Tuesday, 19 June 2012

Field study

The crop seems to be coming along nicely. But here's something interesting:

On the left is what the triticale looks like almost everywhere on the field. On the right is what it looks like in one smallish patch Her Outdoors dug over for some other crops last year. The difference in potential yield (we're not counting our grain until it's bagged) is almost unbelievable.


Arch said...

Am interested that your growing triticale in ECOvallee !
Your growing it buts what's your thoughts on it. Some would say it's not that far removed from pure GM ? ( which is rubbish ) would have thought spelt would be more your thing.

the devolutionary said...

It was a supply and demand thing. Her Outdoors couldn't get hold of ANY organic seed and we had to settle for the best available substitute. The pigs aren't even very keen on triticale, but they'll just have to get used to it. Apparently the straw is good for the horse, too, so our animal feed bill should be hugely reduced this year.

Arch said...

As you may know you can mill it and bake bread etc with it, or roll it and feed in very small amounts to the horse
But the chickens and Ducks Geese will love it
Would think its a good rough all rounder
You will have to look out for a hand powered rolling mill
All grain is as you know very expensive at the moment so should be a big saving think of all the eggs
There's always a bright side
Just paid over £ 6 for 25 kg of wheat for chickens !
But how you going to harvest it and store ? That's an interesting project in its self
Regards Arch

the devolutionary said...

Six quid's not bad. We're paying €12 or more for rolled barley, €11 for corn and about the same for wheat. But with peak oil everything's set to double over the next few years anyway - smallholding is definitely the future.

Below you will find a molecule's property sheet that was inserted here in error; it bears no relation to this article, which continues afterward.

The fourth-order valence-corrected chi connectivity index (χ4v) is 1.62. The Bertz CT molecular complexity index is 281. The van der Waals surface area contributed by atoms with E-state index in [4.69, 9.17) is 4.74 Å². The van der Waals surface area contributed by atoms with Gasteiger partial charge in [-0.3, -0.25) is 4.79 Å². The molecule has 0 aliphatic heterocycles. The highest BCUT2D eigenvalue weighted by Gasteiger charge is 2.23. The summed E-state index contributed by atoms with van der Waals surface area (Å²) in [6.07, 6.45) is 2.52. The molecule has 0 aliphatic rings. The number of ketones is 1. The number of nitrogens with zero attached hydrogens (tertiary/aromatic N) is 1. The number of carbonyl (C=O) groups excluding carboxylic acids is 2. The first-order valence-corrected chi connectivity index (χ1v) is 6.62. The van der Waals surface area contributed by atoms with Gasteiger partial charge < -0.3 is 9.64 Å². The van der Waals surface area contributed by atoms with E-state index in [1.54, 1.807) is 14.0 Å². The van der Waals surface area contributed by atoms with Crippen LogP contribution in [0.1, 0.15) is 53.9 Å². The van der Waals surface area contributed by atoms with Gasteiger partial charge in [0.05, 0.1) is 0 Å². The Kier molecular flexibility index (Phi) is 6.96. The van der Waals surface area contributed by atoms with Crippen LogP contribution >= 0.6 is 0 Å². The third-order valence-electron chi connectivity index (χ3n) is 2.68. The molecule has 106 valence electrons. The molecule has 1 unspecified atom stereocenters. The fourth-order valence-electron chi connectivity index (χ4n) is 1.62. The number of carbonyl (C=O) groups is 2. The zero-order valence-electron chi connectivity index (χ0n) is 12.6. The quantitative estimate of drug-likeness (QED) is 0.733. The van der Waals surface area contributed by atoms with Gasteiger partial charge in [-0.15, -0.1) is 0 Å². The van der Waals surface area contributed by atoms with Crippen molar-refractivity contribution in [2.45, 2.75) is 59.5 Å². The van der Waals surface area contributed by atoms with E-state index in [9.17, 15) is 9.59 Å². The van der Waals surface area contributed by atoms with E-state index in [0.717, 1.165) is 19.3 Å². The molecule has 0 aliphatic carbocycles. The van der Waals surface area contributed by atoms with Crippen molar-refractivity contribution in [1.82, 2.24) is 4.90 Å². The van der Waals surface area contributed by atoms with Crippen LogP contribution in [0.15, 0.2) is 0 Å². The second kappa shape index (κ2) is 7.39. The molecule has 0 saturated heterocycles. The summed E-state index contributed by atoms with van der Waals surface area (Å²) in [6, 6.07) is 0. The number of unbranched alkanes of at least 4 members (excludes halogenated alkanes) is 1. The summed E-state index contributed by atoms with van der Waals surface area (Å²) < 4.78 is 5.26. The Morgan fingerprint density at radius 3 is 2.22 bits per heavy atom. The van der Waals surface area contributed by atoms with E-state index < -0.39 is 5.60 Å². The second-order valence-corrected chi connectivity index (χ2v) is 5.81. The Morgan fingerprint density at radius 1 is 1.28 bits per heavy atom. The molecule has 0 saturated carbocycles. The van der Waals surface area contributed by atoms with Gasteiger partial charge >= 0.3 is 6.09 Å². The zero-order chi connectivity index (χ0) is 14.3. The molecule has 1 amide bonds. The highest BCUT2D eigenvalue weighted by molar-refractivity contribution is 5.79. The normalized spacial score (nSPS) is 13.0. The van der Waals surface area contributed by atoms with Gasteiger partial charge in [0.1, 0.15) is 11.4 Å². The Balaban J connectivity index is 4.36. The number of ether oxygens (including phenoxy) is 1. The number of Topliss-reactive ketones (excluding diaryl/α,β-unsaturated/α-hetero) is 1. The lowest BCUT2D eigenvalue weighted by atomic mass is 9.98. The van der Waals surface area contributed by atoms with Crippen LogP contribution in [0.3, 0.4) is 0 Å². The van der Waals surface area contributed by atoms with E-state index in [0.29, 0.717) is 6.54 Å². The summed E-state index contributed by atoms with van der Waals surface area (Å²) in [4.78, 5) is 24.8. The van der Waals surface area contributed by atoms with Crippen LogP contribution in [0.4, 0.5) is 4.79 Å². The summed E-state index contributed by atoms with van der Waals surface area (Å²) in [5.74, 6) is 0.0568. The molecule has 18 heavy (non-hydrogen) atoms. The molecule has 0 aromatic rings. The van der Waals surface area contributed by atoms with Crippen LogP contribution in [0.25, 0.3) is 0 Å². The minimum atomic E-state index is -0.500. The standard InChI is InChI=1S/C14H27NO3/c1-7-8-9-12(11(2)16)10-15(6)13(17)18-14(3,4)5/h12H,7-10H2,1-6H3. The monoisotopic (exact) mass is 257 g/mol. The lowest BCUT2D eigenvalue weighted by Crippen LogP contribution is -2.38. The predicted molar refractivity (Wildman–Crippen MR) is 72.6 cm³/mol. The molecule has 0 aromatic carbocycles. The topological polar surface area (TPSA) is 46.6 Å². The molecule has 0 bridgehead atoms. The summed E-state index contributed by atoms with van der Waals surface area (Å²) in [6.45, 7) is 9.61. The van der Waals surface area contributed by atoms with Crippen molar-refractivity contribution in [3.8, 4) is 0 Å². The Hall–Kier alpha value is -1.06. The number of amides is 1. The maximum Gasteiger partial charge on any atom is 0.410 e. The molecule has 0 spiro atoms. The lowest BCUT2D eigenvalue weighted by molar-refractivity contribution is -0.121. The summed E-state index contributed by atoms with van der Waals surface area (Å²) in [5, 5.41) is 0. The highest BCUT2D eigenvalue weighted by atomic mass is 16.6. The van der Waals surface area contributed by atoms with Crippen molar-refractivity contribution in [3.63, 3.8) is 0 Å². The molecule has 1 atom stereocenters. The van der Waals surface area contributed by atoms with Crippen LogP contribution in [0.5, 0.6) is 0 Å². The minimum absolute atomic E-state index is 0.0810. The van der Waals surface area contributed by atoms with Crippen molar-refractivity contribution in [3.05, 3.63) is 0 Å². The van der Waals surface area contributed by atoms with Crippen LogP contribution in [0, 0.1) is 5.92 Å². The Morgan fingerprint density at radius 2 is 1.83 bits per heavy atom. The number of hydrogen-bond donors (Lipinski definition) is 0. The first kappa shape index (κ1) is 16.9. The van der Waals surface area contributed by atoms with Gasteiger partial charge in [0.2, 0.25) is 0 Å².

Which is also why we're harvesting with scythes. Just ordered a peening jig so we can get the blades super sharp. When labour is cheap and plentiful again, life will be easier. But until then it's down to us...

Alex said...

Laura and I have interpreted this differently. Is the crop on the previously ploughed soil greater or smaller than that on the unploughed land?

the devolutionary said...

Greater in what sense. It was an area I oversowed, but that may be coincidental...

her outdoors said...

Alex and Laura: the crop on the previously dug ground is much smaller. To me it looks like the digging over the previous year really reduced the nutritional value of the soil to make it almost unusable. And because of limited time we did not sow a green manure or cover crop to protect or replenish the ground.
I have undersown the triticale with clover which is looking happy, providing nitrogen and hopefully once the crop is cut it will remain as ground cover for the soil. But it's all part of that BIG learning curve about throwing yourself in the deep end! An endless education.

Alex said...

Thank you H.O./C

Arch said...

Organic seed !

What's your thoughts on this ?

Pay inflated prices for ' organic ' seed or just by non organic seed or plugs or whatever and then grow on in than organic manner !

And then theres seed grain again high cost compared to feed gain, feed gain will grow, on a small scale worth the risk, throw a 25k bag of Barley in and beer for the year ?
Same goes for wheat , bread for the year , rape bio fuel for the year well sort of you won't be going far ?

Same thing true re potatoes Even supermarket eggs will often hatch.

It's ok if you have bags of money to throw at organic stock but if you grow on as organic then the following year if you keep seed back it's getting purer at you go

Disease in non hardy stock I hear you shout !
Well suck it and see ?

Would be interested to hear your thoughts